But about half-way through, the book becomes a screed about what the author believes to be the West's foreign policy mistakes for the last 150 years. Their is nothing new or interesting in this, whether you agree with it or not. The book is worth about half its price unless you really want to read, for the umpteenth time, a solidly liberal analysis of everything from colonialism to Iraq. ...more info
  • An Economist's View of Foreign Aid That Doesn't Get Lost in Economics
    William Easterly, like his colleague of forty years ago, Albert O. Hirschman, does not fall into the economists' traps in his new book on the failings of foreign aid, The White Man's Burden. Unlike many economists he neither assumes away the important issues nor does he claim "certerus paribus" (all things being equal) because all things are not equal. Rather, Easterly makes use of disciplines other than economics - anthropology, history, and political science - to make his case.

    Easterly's case is simply that grand plannning at the national and international level will fail, and therefore, so will the planners. He rests his hopes on what he calls "the searchers." 35 years ago, in my own doctoral dissertation in political science, on local development in the Peruvian Andes, I came to a similar conclusion. My data demonstrated quite conclusively that the key determinant of development was good leadership. Good leadership rested on listening to local people, who knew perfectly well what they needed, and finding the resources to make it happen through imaginative, often "out of the box" solutions. As Easterly demonstrates, good government results in development, bad government does not.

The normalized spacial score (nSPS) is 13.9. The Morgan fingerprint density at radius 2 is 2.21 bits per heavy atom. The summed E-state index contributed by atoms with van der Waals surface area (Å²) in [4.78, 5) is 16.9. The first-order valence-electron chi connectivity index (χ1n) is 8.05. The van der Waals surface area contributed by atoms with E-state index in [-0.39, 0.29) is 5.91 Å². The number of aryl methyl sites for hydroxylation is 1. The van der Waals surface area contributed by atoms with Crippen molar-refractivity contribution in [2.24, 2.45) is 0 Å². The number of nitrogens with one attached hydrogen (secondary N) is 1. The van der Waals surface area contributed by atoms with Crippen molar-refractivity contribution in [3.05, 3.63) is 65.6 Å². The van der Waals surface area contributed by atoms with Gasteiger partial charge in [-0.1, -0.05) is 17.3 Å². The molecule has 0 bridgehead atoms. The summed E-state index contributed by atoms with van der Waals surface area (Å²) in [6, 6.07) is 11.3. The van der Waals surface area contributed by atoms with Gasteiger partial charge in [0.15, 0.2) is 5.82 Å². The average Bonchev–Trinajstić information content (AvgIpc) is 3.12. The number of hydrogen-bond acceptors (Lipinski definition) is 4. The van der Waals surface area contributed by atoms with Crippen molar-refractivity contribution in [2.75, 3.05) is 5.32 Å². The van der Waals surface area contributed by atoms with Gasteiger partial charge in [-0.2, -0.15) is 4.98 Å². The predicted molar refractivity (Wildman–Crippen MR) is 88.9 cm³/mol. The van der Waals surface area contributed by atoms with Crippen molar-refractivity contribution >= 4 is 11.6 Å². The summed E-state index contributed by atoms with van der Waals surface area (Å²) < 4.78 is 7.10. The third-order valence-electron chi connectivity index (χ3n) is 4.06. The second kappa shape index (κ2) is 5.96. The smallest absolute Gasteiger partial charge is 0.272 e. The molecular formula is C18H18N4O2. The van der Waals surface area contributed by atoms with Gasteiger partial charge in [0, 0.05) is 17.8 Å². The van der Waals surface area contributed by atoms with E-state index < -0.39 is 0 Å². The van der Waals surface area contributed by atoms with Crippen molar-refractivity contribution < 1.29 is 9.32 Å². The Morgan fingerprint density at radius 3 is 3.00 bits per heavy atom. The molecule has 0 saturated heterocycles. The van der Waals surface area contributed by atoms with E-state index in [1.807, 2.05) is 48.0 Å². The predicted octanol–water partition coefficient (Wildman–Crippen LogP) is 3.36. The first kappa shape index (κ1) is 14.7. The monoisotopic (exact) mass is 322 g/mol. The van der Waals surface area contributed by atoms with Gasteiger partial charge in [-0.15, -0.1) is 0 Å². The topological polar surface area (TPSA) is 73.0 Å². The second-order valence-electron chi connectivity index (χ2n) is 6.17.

Easterly often uses procedural democracy and a low level of corruption as proxies for good government. These are certainly as good indicators as any I know of and encompass the principal variables that Max Manwaring and I have used in another context in our own studies of the dimension of legitimacy which we have been working with for the past 20 years .

    I have two relatively minor quarrels with Easterly. First, his argument strongly suggests that programs like the U.S. Peace Corps (and its NGO, international, and host nation counterparts) would be effective vehicles for searchers promoting development solutions that work. Yet, nowhere in the book does he even mention the Peace Corps. My second quarrel is with the starkness of his dichotomy between planners and searchers. No successful business, no successful organization eschews planning. Planning and plans are essential. But there is an old saying among soldiers that injects a critical note of reality into planning, "No plan ever survives contact with the enemy!" For that reason, military planners try to include what they call "branches and sequels" and have a mechanism to change the plan on the fly called a "Frago" - fragmentary order.